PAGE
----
Are you informed about the effects of drowsy driving?
There has been a lot of discussion about the risks of driving a vehicle, including driving while fatigued, but there’s still room for improvement.
The National Highway Traffic Safety Administration found that approx. 100,000 police-reported car accidents involve drowsy driving every year.
These reported accidents conduce to more than 1,550 fatalities and 71,000 injuries.
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Of course, the exact number may be even higher, as it is difficult to determine whether an accident was caused by fatigue driving.
Unfortunately, some drivers still believe in drowsy driving myths, which increases the number of people getting involved in crashes today.
Note that drowsy driving is as dangerous as drunk driving. You could be coping with the same effects as driving under the influence of alcohol in alarming quantities.
From slower reactions to poor visibility, your safety is compromised and you cannot simply afford that.
For that reason, let’s tackle certain myths about drowsy driving one at a time.
Myth #1: All you need is coffee to combat drowsiness
You may feel more alert when drinking coffee but that’s not sufficient to remain awake and focused while driving.
What keeps you awake and focused is a good sleep. The use of stimulants also fails to keep you awake, as there’s a risk of facing “micro sleeps.”
A micro sleep refers to the sudden 4-to-5 seconds nap which can disrupt your attention when performing a task.
Normally, vehicles travel at 55 mph, which covers more than 100 yards in 4 to 5 seconds. This is enough time for a crash.
Myth #2: Safe drivers are immune to drowsy driving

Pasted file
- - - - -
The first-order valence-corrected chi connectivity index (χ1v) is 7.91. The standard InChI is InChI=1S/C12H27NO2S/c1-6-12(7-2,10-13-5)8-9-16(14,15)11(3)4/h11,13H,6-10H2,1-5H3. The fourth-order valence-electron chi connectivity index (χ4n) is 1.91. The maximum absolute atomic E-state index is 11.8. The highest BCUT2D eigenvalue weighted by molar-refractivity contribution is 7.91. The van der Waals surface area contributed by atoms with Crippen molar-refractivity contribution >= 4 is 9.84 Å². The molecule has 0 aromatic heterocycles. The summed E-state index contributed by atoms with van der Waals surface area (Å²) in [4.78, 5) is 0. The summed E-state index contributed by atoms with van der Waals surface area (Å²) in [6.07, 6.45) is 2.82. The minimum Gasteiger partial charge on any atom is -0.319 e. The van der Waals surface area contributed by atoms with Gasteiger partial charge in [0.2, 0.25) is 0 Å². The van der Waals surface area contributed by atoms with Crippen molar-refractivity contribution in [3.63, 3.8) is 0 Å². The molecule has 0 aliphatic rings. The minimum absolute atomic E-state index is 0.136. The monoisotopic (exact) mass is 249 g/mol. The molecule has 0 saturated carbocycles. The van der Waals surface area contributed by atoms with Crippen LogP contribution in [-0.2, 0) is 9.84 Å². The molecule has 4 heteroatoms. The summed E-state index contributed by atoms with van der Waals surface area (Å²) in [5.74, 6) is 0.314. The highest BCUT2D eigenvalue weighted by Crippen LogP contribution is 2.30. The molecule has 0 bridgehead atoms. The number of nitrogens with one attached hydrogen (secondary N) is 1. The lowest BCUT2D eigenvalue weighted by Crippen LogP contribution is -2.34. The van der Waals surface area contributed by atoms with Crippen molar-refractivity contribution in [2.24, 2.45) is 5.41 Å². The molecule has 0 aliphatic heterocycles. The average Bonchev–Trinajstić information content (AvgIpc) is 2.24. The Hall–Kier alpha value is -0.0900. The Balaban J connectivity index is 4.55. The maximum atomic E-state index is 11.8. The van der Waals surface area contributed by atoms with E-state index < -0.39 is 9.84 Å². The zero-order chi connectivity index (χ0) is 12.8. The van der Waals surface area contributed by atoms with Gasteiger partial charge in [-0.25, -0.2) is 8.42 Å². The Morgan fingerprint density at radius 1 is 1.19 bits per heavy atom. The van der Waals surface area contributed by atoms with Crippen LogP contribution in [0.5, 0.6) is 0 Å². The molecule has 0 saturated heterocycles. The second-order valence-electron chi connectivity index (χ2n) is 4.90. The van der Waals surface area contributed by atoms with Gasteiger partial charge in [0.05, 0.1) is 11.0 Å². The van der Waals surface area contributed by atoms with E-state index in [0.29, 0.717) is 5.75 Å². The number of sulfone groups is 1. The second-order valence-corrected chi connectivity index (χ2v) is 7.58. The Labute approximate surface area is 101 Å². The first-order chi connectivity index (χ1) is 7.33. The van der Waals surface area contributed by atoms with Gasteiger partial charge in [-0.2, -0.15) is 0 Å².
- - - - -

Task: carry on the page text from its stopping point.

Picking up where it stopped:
A safe driver would never feel immune to drowsy driving because they understand that driving is a challenging task that require mental preparedness and focus.
Even the most experienced drivers can make mistakes, which is the reason why they take driving responsibly.
Experts always advise drivers to sleep at least between 7 and 8 hours for optimal performance.
Myth #3: I cannot sleep
Just because you feel unable to sleep or take a nap doesn’t mean you are ready to sit behind the wheel.
You are strongly advised to pull off the road and recline for 15 minutes.
After a while, you will start to feel sleepy and, hopefully, take a nap. Once you wake up, you will feel better about driving.
Though you should park your car in a safe area with your car doors locked.
Myth #4: I can control my sleep
You probably heard people telling you about how they control and predict their sleep, but that’s just a myth.
When a person is fatigued, they can fall asleep without even noticing it.
It’s like zoning out which happens during times when you least expect it. Hence, you need to schedule your sleeping time before hitting the road.